‘Even the goats,’ said my brother. ‘They’re even taking the cattle.’
‘They’re running away,’ Minami said angrily, suddenly realizing. ‘At this time of the night, they’re running away.’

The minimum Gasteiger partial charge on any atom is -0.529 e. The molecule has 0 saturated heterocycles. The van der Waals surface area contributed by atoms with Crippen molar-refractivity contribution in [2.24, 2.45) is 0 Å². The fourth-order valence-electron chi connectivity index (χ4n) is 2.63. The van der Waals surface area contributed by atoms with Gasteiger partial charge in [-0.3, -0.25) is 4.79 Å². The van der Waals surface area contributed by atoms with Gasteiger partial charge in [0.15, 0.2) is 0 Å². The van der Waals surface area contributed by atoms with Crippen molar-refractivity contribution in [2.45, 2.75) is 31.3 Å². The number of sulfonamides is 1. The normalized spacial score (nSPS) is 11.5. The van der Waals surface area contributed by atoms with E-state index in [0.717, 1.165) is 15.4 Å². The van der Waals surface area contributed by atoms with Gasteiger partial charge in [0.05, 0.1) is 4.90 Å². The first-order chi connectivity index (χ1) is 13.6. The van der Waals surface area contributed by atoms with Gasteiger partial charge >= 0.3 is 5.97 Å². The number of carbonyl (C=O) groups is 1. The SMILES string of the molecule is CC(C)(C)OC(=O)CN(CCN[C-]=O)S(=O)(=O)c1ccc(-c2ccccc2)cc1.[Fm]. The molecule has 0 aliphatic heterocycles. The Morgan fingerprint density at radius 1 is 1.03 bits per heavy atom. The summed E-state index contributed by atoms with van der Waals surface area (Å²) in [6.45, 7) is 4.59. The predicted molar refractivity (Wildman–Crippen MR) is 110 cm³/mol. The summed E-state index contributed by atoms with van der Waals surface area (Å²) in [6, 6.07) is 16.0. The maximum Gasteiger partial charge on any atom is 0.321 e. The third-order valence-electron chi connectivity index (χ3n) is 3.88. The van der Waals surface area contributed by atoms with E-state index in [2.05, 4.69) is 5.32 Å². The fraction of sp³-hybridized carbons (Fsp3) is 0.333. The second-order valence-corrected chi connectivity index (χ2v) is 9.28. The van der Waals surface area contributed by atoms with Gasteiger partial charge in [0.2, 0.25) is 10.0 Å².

‘Yeah,’ I said, ‘They’re running away.’ (Page 69) Being abandoned wasn’t uncommon during the Early Showa Period of Japan. Countless people had suffered greatly from World War II through the loss of their homes, belongings, family members and even lives as well as being forced to fend for themselves. Men, young and old had to serve the country in war, rendering them unable to give aid to their family members who endured the harsh conditions. The boys in Oe’s novel though were abandoned, had been left with basic necessities to survive for a few days, thus surviving their predicament was quite possible. The villagers that had left in haste due to their fear of the plague were forced to leave behind a lot of things that served their daily needs such as food and tools, naively thinking that everything would have been left untouched and all would be as usual when they had gotten back home. In fact, the forest nearby was also still inhabited by wild animals, so even if the villagers hadn’t left much to eat, the boys had the option of hunting for the small harmless ones to serve as a way to fill their stomachs.